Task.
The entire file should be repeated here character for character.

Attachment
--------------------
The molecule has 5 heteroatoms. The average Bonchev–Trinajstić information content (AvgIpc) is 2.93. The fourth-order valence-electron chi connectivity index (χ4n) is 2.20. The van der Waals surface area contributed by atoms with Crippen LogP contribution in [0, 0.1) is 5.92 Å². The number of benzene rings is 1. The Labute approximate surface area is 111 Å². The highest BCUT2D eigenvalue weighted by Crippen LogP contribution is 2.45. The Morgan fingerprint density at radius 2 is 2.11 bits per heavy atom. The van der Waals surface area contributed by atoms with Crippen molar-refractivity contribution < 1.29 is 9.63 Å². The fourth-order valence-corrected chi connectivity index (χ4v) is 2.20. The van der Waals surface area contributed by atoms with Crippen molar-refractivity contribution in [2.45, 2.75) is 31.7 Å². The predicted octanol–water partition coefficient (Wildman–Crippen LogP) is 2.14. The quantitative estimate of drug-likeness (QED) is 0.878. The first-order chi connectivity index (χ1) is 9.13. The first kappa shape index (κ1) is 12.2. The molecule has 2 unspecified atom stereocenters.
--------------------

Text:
The molecule has 5 heteroatoms. The average Bonchev–Trinajstić information content (AvgIpc) is 2.93. The fourth-order valence-electron chi connectivity index (χ4n) is 2.20. The van der Waals surface area contributed by atoms with Crippen LogP contribution in [0, 0.1) is 5.92 Å². The number of benzene rings is 1. The Labute approximate surface area is 111 Å². The highest BCUT2D eigenvalue weighted by Crippen LogP contribution is 2.45. The Morgan fingerprint density at radius 2 is 2.11 bits per heavy atom. The van der Waals surface area contributed by atoms with Crippen molar-refractivity contribution < 1.29 is 9.63 Å². The fourth-order valence-corrected chi connectivity index (χ4v) is 2.20. The van der Waals surface area contributed by atoms with Crippen molar-refractivity contribution in [2.45, 2.75) is 31.7 Å². The predicted octanol–water partition coefficient (Wildman–Crippen LogP) is 2.14. The quantitative estimate of drug-likeness (QED) is 0.878. The first-order chi connectivity index (χ1) is 9.13. The first kappa shape index (κ1) is 12.2. The molecule has 2 unspecified atom stereocenters.